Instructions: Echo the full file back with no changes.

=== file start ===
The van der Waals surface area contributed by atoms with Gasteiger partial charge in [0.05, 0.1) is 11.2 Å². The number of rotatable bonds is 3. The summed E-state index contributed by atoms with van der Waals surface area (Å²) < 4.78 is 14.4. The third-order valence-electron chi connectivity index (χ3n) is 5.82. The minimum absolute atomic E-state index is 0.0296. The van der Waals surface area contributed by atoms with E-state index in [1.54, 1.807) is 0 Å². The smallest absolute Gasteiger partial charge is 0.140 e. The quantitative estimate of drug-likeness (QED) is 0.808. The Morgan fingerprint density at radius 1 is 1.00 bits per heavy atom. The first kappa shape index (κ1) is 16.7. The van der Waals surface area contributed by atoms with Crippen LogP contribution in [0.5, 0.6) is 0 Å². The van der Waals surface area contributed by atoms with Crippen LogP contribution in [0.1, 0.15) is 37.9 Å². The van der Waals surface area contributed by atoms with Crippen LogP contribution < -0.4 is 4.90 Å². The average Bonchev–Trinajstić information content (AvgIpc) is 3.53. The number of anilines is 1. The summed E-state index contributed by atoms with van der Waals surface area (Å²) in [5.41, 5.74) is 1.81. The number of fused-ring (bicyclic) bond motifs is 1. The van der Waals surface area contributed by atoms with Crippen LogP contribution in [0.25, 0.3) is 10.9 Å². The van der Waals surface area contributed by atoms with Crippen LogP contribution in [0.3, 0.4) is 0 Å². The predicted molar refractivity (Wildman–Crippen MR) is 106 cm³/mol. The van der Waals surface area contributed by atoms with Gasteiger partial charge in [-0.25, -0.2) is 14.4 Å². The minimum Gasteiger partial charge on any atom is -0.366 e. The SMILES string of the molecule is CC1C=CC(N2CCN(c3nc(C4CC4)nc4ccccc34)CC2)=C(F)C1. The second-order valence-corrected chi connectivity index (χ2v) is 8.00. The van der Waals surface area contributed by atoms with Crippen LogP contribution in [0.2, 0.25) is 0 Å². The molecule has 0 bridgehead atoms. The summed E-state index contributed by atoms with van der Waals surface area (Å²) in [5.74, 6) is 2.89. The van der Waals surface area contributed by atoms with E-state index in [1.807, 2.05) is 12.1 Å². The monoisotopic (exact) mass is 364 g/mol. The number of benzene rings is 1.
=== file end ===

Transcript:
The van der Waals surface area contributed by atoms with Gasteiger partial charge in [0.05, 0.1) is 11.2 Å². The number of rotatable bonds is 3. The summed E-state index contributed by atoms with van der Waals surface area (Å²) < 4.78 is 14.4. The third-order valence-electron chi connectivity index (χ3n) is 5.82. The minimum absolute atomic E-state index is 0.0296. The van der Waals surface area contributed by atoms with E-state index in [1.54, 1.807) is 0 Å². The smallest absolute Gasteiger partial charge is 0.140 e. The quantitative estimate of drug-likeness (QED) is 0.808. The Morgan fingerprint density at radius 1 is 1.00 bits per heavy atom. The first kappa shape index (κ1) is 16.7. The van der Waals surface area contributed by atoms with Crippen LogP contribution in [0.5, 0.6) is 0 Å². The van der Waals surface area contributed by atoms with Crippen LogP contribution in [0.1, 0.15) is 37.9 Å². The van der Waals surface area contributed by atoms with Crippen LogP contribution < -0.4 is 4.90 Å². The average Bonchev–Trinajstić information content (AvgIpc) is 3.53. The number of anilines is 1. The summed E-state index contributed by atoms with van der Waals surface area (Å²) in [5.41, 5.74) is 1.81. The number of fused-ring (bicyclic) bond motifs is 1. The van der Waals surface area contributed by atoms with Crippen LogP contribution in [0.25, 0.3) is 10.9 Å². The van der Waals surface area contributed by atoms with Crippen LogP contribution in [0.3, 0.4) is 0 Å². The predicted molar refractivity (Wildman–Crippen MR) is 106 cm³/mol. The van der Waals surface area contributed by atoms with Gasteiger partial charge in [-0.25, -0.2) is 14.4 Å². The minimum Gasteiger partial charge on any atom is -0.366 e. The SMILES string of the molecule is CC1C=CC(N2CCN(c3nc(C4CC4)nc4ccccc34)CC2)=C(F)C1. The second-order valence-corrected chi connectivity index (χ2v) is 8.00. The van der Waals surface area contributed by atoms with Crippen LogP contribution in [0.2, 0.25) is 0 Å². The molecule has 0 bridgehead atoms. The summed E-state index contributed by atoms with van der Waals surface area (Å²) in [5.74, 6) is 2.89. The van der Waals surface area contributed by atoms with E-state index in [1.807, 2.05) is 12.1 Å². The monoisotopic (exact) mass is 364 g/mol. The number of benzene rings is 1.